The x-ray crystal structure of the NF-kappa B p50.p65 heterodimer bound to the interferon beta -kappa B site.Berkowitz, B., Huang, D.B., Chen-Park, F.E., Sigler, P.B., Ghosh, G.
(2002) J.Biol.Chem. 277: 24694-24700
- PubMed: 11970948
- DOI: 10.1074/jbc.M200006200
- Primary Citation of Related Structures:  1LE5
- PubMed Abstract:
We have determined the x-ray crystal structure of the transcription factor NF-kappaB p50.p65 heterodimer complexed to kappaB DNA from the cytokine interferon beta enhancer (IFNbeta-kappaB). To better understand how the binding modes of NF-kappaB on i ...
We have determined the x-ray crystal structure of the transcription factor NF-kappaB p50.p65 heterodimer complexed to kappaB DNA from the cytokine interferon beta enhancer (IFNbeta-kappaB). To better understand how the binding modes of NF-kappaB on its two best studied DNA targets might contribute to promoter-specific transcription, this structure is compared with the previously determined complex crystal structure containing NF-kappaB bound to the Ig kappa light chain gene enhancer as well as to a second NF-kappaB.Ig kappa light chain gene enhancer complex also reported in this paper. The global binding modes of all NF-kappaB.DNA complex structures are similar, although crystal-packing interactions lead to differences between identical complexes of the same crystallographic asymmetric unit. An extensive network of stacked amino acid side chains that contribute to base-specific DNA contacts is conserved among the three complexes. Consistent with earlier reports, however, the IFNbeta-kappaB DNA is bent significantly less by NF-kappaB than is the Ig kappa light chain gene enhancer. This and other small structural changes may play a role in explaining why NF-kappaB-directed transcription is sensitive to the context of specific promoters. The precise molecular mechanism behind the involvement of the high mobility group protein I(Y) in interferon beta enhanceosome formation remains elusive.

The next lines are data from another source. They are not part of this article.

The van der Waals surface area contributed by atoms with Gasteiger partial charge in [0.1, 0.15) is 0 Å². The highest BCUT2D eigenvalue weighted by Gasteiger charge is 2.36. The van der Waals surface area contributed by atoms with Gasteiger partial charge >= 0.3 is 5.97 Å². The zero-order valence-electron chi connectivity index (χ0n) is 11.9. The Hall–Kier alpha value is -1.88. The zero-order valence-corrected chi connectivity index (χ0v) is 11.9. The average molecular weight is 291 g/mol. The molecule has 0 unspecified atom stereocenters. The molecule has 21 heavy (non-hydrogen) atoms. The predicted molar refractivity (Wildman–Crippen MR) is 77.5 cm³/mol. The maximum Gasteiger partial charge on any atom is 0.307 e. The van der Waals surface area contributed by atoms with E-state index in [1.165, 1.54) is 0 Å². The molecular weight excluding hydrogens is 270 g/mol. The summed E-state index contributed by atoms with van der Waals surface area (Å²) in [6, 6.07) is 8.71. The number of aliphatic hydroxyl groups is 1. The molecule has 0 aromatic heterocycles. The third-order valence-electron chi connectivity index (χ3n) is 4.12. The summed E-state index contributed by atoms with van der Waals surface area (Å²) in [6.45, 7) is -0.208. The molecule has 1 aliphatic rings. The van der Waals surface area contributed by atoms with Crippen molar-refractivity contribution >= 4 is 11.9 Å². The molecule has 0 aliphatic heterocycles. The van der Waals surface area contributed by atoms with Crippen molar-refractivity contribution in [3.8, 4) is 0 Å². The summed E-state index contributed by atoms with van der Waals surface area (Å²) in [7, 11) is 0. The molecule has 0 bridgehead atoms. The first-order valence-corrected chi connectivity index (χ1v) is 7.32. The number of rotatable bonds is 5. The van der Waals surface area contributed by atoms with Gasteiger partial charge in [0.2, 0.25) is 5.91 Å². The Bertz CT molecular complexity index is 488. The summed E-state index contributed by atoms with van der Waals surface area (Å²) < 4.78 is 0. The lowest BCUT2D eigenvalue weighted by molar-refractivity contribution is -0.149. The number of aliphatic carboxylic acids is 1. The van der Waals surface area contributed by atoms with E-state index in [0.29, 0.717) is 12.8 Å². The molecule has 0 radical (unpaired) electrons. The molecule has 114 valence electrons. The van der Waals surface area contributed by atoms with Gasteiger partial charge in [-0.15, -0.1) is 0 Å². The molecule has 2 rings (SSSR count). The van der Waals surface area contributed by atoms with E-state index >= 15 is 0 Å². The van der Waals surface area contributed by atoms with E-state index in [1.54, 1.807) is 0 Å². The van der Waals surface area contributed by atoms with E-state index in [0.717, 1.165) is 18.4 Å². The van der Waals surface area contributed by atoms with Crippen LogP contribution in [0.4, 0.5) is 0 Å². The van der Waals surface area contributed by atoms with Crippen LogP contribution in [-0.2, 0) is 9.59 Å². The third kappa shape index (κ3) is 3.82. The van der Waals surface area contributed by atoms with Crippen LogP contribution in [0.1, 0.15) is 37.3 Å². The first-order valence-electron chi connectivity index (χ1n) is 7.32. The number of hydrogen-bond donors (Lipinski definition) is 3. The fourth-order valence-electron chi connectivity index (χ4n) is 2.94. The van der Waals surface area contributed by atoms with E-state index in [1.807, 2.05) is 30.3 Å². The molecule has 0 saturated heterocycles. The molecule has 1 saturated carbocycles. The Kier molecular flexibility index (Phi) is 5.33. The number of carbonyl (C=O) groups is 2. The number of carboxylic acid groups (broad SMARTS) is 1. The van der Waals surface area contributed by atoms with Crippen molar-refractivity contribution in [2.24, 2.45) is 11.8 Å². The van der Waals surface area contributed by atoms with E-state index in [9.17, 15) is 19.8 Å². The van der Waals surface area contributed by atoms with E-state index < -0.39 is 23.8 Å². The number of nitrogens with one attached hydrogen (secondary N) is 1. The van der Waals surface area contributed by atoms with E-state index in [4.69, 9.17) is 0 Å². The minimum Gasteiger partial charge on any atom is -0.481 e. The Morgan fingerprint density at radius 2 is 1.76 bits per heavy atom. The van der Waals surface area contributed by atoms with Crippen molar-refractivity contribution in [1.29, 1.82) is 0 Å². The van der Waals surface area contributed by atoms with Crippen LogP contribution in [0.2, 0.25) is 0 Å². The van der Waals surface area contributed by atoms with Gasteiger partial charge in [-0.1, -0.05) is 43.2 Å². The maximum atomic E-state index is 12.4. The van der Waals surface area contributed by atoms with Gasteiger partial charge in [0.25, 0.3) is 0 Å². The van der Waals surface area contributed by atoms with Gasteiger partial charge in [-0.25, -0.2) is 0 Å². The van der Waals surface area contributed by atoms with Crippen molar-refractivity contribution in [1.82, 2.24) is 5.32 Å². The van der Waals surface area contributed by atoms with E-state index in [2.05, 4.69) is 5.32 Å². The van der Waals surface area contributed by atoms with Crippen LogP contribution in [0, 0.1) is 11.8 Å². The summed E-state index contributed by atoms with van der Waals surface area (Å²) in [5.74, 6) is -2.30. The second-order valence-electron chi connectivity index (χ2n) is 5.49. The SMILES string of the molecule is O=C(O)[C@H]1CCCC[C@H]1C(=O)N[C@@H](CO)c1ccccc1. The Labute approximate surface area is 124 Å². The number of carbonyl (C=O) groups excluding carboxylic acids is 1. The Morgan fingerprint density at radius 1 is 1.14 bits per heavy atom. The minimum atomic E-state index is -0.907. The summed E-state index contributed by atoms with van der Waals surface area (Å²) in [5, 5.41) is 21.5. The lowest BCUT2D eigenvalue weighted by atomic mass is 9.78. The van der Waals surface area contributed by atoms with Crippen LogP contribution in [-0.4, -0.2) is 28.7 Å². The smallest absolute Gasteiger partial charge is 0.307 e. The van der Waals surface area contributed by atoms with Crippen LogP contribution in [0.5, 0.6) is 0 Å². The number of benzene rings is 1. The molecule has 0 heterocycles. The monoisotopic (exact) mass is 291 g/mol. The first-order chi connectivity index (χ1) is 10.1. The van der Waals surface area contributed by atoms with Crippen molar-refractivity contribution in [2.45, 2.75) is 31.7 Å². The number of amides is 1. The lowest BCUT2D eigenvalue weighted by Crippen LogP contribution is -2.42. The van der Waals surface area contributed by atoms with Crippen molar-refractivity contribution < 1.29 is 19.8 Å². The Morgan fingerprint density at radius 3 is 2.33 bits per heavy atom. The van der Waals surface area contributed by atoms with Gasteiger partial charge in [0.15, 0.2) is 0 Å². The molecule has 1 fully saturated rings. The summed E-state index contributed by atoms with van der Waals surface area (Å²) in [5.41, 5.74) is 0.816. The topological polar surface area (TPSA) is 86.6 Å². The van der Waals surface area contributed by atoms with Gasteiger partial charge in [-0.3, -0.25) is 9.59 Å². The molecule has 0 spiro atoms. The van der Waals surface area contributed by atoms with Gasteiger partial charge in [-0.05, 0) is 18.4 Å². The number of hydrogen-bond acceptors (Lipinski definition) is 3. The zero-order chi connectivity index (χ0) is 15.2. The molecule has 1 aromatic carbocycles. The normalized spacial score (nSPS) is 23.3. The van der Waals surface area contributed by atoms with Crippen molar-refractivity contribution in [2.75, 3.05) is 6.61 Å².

Department of Molecular Biophysics and Biochemistry, Yale University, New Haven, Connecticut 06510, USA.